We expect that the scope of our series, beginning with this volume, will reflect the concept that photosynthesis and respiration are intertwined with respect to both the protein complexes involved and to the entire bioenergetic machinery of all life. Advances in Photosynthesis and Respiration is a book series providing a comprehensive and state-of-the-art account of research in photosynthesis and respiration. Photosynthesis is the process by which higher plants, algae, and certain species of bacteria transform and store solar energy in the form of energy-rich organic molecules. These compounds are in turn used as the energy source for all growth and reproduction in these and almost all other organisms. As such, virtually all life on the planet ultimately depends on photosynthetic energy conversion. Respiration, which occurs in mitochondrial and bacterial membranes, utilizes energy present in organic molecules to fuel a wide range of metabolic reactions critical for cell growth and development. In addition, many photosynthetic organisms engage in energetically wasteful photorespiration that begins in the chloroplast with an oxygenation reaction catalyzed by the same enzyme responsible for capturing carbon dioxide in photosynthesis. This series of books spans topics from physics to agronomy and medicine, from femtosecond processes to season long production, from the photophysics of reaction centers, through the electrochemistry of intermediate electron transfer, to the physiology of whole organisms, and from X-ray crystallography ofproteins to the morphology of organelles and intact organisms. The intent of the series is to offer beginning researchers, advanced undergraduate students, graduate students, and even research specialists, a comprehensive, up-to-date picture of the remarkable advances across the full scope of research on bioenergetics and carbon metabolism.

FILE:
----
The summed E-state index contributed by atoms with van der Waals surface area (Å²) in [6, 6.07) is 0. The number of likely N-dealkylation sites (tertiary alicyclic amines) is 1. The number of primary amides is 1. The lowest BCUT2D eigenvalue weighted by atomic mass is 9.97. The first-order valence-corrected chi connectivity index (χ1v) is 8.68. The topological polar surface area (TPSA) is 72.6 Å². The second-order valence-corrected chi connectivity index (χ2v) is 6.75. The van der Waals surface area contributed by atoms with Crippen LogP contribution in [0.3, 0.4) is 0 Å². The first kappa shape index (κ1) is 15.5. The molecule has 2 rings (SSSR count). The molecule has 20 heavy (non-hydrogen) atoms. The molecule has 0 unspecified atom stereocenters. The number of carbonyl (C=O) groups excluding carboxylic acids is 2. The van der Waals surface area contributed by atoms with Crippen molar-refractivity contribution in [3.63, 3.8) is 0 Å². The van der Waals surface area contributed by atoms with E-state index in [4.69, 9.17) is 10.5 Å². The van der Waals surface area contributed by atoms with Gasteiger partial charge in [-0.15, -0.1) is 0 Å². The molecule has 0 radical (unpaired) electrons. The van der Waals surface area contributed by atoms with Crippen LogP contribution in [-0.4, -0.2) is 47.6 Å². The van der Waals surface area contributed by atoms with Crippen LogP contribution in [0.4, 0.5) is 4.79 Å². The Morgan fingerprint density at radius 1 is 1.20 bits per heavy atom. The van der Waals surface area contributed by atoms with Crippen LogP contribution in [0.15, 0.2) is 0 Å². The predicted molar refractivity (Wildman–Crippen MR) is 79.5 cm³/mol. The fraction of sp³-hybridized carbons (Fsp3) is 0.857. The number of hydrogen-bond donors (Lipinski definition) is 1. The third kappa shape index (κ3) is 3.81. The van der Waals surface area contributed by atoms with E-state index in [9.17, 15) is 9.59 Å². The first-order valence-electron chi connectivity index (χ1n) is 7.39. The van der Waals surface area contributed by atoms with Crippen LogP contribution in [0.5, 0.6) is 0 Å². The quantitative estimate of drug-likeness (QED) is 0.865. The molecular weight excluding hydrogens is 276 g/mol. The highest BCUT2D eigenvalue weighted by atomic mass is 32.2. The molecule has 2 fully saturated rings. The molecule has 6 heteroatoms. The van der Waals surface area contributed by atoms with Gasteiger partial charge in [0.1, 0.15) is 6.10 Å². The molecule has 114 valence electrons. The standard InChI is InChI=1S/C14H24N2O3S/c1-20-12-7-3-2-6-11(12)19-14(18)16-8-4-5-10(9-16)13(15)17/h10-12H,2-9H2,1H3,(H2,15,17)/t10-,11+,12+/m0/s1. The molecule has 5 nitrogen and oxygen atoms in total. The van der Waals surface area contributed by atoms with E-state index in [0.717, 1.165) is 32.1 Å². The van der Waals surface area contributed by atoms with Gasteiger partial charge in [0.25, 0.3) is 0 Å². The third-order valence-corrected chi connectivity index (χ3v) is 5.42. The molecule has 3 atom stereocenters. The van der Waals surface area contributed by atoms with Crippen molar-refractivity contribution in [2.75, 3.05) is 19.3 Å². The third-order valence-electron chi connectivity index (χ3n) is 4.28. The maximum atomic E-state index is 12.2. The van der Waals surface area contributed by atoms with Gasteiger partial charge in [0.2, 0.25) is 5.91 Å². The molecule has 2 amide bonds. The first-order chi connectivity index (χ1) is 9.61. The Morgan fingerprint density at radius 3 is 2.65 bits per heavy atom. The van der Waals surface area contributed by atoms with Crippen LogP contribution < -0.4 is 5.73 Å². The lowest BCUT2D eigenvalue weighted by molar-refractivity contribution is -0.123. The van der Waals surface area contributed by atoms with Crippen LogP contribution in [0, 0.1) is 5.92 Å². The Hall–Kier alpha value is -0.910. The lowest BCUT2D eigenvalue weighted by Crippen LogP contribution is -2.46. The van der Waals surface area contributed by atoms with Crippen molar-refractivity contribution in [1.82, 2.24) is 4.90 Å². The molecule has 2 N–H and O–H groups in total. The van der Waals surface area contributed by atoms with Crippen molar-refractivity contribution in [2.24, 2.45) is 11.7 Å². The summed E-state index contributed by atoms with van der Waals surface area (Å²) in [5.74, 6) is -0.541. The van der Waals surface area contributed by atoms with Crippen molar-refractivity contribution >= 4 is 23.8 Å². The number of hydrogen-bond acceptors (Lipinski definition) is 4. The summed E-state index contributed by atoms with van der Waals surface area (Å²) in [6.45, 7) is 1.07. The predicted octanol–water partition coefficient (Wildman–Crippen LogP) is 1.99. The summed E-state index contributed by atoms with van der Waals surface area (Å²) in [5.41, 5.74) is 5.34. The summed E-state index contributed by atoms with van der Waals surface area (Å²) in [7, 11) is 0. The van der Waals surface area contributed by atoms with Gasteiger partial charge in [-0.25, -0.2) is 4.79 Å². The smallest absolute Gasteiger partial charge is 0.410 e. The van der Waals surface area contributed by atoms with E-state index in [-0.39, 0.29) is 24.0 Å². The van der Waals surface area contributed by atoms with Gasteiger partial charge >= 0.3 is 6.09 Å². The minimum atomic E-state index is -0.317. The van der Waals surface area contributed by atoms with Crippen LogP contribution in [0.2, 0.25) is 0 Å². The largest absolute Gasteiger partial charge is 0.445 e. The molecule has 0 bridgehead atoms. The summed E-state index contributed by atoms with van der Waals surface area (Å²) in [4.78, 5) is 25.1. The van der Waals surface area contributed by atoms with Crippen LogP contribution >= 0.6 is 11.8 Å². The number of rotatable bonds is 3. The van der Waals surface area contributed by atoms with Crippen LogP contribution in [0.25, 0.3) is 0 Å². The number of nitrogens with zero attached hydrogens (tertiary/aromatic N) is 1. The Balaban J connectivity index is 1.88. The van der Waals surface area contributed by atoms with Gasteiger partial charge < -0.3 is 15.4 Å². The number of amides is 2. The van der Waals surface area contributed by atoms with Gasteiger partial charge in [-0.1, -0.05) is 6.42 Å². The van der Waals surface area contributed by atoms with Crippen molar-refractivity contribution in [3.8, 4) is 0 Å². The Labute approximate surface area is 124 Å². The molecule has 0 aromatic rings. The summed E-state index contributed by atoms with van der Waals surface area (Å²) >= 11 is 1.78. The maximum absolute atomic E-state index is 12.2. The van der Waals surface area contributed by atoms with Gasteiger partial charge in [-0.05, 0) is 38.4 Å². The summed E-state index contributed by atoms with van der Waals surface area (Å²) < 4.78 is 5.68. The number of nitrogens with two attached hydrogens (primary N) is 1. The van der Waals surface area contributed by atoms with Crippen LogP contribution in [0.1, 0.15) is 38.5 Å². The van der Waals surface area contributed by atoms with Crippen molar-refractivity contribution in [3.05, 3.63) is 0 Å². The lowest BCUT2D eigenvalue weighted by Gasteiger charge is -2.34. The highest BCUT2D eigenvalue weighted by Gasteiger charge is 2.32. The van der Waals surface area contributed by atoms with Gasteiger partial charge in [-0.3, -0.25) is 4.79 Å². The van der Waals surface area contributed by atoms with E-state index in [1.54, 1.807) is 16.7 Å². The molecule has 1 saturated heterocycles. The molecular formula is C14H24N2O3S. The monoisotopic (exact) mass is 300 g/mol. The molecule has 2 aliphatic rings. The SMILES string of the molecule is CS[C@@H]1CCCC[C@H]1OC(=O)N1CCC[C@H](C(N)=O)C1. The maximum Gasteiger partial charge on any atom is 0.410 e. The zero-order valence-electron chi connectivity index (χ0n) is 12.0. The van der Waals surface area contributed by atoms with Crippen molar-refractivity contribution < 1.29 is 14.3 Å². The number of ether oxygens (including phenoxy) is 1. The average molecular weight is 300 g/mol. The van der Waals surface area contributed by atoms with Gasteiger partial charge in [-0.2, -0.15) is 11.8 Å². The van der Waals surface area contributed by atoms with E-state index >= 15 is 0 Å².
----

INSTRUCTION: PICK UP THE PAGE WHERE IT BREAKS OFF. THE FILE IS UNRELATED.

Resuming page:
The readers of the current series are encouraged to watch for the publication of the forthcoming books:
(1) Light-harvesting Antennas in Photosynthesis
(2) Photosynthesis in Algae (Editors: A.W.D.
(3) Photosynthetic Nitrogen Assimilation and Associated Organic Acid Metabolism (Editors: C.H. Foyer and G. Noctor);
(4) Chlorophyll a Fluorescence: A Signature of Photosynthesis (Editors: G. Papageorgiou and Govindjee); and,
(5) Photosystem II: The Water/Plastoquinone Oxido-reductase in Photosynthesis (Editors: T. Wydrzynski and K. Satoh).
In addition to these contracted books, invitations are out for several books. Topics planned are: Archael, Bacterial and Plant Respiration; Protein Complexes of Photosynthesis and Respiration; Photoinhibition and Photoprotection; Photosystem I; Protonation and ATP Synthesis; Global Aspects of Photosynthesis; Functional Genomics; History of Photosynthesis; The Chlorophylls; The Cytochromes; The Chloro-plast; Laboratory Methods for Studying Leaves and Whole Plants; and C-3 and C-4 Plants. In view ofthe interdisciplinary character of research in photosynthesis and respiration, it is my earnest hope that this series of books will be used in educating students and researchers not only in Plant Sciences, Molecular and Cell Biology, Integrative Biology, Biotechnology, Agricultural Sciences, Microbiology, Biochemistry, and Biophysics, but also in Bioengineering, Chemistry, and Physics.
I take this opportunity to thank Eva-Mari Aro; Bertil Andersson; all the authors ofvolume 11; Larry Orr; Jacco Flipsen, Gloria Verhey; and my wife Rajni Govindjee for their valuable help and support that made the publication of Regulatory Aspects of Photosynthesis possible.
Readers are requested to send their suggestions for future volumes, authors or editors to me by E-mail ([email protected]) or fax (1-217-244-7246).
May 14, 2001
Govindjee Series Editor,
Advances in Photosynthesis and Respiration University of Illinois at Urbana-Champaign Department of Plant Biology 265 Morrill Hall 505 South Goodwin Avenue Urbana, IL 61801-3707, U.S.A.